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Michigan State University Student Radio

Impact 89FM | WDBM-FM

Michigan State University Student Radio

Impact 89FM | WDBM-FM

A Pensive Conclusion | “Now and Then” by The Beatles


My love for music began in my dad’s old blue car. My family would all be cramped in that tiny car for hours as we drove up north for vacations. Each trip was always accompanied by a strictly Beatles’ soundtrack. We’d listen through all of their greatest hits as we sped past pine tree forests and lakeside towns. Even outside of those memorable trips during the summer, I’d hear the Beatles in the house coming from my dad’s computer at night as he surfed on Youtube looking for concert performances or faithful covers. My twin sister and I would be lulled to sleep by the wistful notes of “Julia” or the playful rhythm in “Blackbird” resonating throughout the house when my dad decided to pick up his guitar and play a few familiar tunes. 

I was surprised, to say the least, when I saw that the Beatles had released a new recording of “Now and Then” on Nov. 2, 2023. The last bit of new material that the band had released was in 1996 with “Real Love” — another post-breakup, John Lennon home demo like “Now and Then,” appearing on the 2nd volume of their retrospective Anthology series. Originally, the remaining members of the band wanted to incorporate “Now and Then” on Anthology 3, but dismissed the idea because the demo was too muddled to incorporate in a new recording. Twenty-seven years later, Lennon’s voice was able to be extracted from the original tape with AI. Overdubbed backing vocals were taken from other Beatles’ songs as well as performed by Paul McCartney himself. George Harrison’s guitar track from the previous attempt to produce the song survives within this new recording, as well as McCartney’s Harrison-esque guitar flourishes. McCartney and Ringo Starr fill out their bass and drum parts, respectively. It’s finished up with an added orchestral backing, and a new Beatles’ song in 2023 is born.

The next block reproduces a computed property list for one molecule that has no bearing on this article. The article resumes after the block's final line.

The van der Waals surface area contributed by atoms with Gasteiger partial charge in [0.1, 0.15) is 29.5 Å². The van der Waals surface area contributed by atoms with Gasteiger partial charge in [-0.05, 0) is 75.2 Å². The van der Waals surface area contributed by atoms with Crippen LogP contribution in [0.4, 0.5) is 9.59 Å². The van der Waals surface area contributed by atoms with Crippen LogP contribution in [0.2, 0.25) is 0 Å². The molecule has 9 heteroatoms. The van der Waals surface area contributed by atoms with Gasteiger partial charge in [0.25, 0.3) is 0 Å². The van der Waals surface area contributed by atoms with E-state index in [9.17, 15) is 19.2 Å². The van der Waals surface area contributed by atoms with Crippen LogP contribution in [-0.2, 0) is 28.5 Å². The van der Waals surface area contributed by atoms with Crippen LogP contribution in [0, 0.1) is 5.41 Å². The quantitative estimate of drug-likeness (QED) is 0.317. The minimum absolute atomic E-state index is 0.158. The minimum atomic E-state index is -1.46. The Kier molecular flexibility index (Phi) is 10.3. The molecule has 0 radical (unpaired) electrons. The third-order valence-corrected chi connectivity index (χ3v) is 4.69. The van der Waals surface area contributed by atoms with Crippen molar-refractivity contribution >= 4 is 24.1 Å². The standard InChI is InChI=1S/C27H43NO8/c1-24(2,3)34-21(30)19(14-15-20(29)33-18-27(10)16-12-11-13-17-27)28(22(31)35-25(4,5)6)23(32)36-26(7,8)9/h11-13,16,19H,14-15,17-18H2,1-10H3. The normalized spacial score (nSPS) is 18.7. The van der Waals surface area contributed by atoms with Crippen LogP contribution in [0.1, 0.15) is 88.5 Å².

Thematically, the song coincides wonderfully with the conclusion of the Beatles’ song-writing career, exuding a more contemplative and reflective mood rather than an excited and celebratory one. The primarily minor key that the instrumentals follow, slower tempo and somber vocals all lend themselves to the melancholic sonic space that the lyrics further express. Calling for someone to come back who once was lost, Lennon sings: 

“Now and then /

I miss you /

Oh, now and then /

I want you to be there for me /

Always to return to me.”

There’s a nostalgic feeling accompanying the song; it stirs up memories of the impact that the Beatles left in popular culture as a whole.  The music video accompanying the song reinforces that, with images and videos taken throughout their career overlapping one another. A young Lennon and Harrison play alongside Starr and McCartney as if they were all together in the same room performing the song together. Younger versions of each member play alongside their wizened selfs, denoting the change they have gone through over time. The video ends with a closing shot of the Beatles’ seminal debut performance on The Ed Sullivan Show, their first in front of an American audience and one that my father still remembers witnessing around the TV set when he was only 4-years-old. 

This is the last ripple in the water the Beatles will make — at least with all four of their personalities present. “Now and Then” is about the memory of the Beatles, coalescing the voices of each member throughout time to celebrate what their music means to anyone who has tuned in.

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About the Contributor
Ryan Beylerian, Writer
Ryan Beylerian (he/him) is a junior at MSU studying English and Graphic Design. He spent the last two years taking art classes in community college and listening to a lot of different music. He’s open to listening to any kind of music, as long as it’s good! Some of his favorite acts include The Sundays, Kate Bush, The Cranberries, The Smiths and The Smashing Pumpkins. “Ma meeshka mow skwoz.” - Mr. Bungle

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